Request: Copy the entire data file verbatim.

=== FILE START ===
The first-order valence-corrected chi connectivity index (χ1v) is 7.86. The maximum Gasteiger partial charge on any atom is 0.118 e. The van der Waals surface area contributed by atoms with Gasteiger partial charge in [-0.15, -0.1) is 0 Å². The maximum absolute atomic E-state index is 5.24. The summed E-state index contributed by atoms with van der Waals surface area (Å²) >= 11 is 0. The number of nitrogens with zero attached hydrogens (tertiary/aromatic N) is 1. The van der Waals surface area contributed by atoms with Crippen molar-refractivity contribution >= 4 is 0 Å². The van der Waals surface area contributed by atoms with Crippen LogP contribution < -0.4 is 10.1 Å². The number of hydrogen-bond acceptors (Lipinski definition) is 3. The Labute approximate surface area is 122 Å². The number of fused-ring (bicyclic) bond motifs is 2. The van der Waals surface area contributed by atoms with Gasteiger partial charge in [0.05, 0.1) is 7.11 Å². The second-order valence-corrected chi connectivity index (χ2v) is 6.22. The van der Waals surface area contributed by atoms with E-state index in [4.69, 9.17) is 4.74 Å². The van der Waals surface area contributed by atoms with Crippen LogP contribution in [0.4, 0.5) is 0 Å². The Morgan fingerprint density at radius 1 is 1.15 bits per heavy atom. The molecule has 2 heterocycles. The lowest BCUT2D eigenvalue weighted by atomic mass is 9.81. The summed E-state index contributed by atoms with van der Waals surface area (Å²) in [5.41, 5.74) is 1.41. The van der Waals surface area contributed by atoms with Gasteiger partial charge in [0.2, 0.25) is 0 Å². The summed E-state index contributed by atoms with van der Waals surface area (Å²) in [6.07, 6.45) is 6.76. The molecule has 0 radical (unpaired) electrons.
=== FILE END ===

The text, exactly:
The first-order valence-corrected chi connectivity index (χ1v) is 7.86. The maximum Gasteiger partial charge on any atom is 0.118 e. The van der Waals surface area contributed by atoms with Gasteiger partial charge in [-0.15, -0.1) is 0 Å². The maximum absolute atomic E-state index is 5.24. The summed E-state index contributed by atoms with van der Waals surface area (Å²) >= 11 is 0. The number of nitrogens with zero attached hydrogens (tertiary/aromatic N) is 1. The van der Waals surface area contributed by atoms with Crippen molar-refractivity contribution >= 4 is 0 Å². The van der Waals surface area contributed by atoms with Crippen LogP contribution < -0.4 is 10.1 Å². The number of hydrogen-bond acceptors (Lipinski definition) is 3. The Labute approximate surface area is 122 Å². The number of fused-ring (bicyclic) bond motifs is 2. The van der Waals surface area contributed by atoms with Gasteiger partial charge in [0.05, 0.1) is 7.11 Å². The second-order valence-corrected chi connectivity index (χ2v) is 6.22. The van der Waals surface area contributed by atoms with E-state index in [4.69, 9.17) is 4.74 Å². The van der Waals surface area contributed by atoms with Crippen LogP contribution in [0.4, 0.5) is 0 Å². The Morgan fingerprint density at radius 1 is 1.15 bits per heavy atom. The molecule has 2 heterocycles. The lowest BCUT2D eigenvalue weighted by atomic mass is 9.81. The summed E-state index contributed by atoms with van der Waals surface area (Å²) in [5.41, 5.74) is 1.41. The van der Waals surface area contributed by atoms with Gasteiger partial charge in [0.2, 0.25) is 0 Å². The summed E-state index contributed by atoms with van der Waals surface area (Å²) in [6.07, 6.45) is 6.76. The molecule has 0 radical (unpaired) electrons.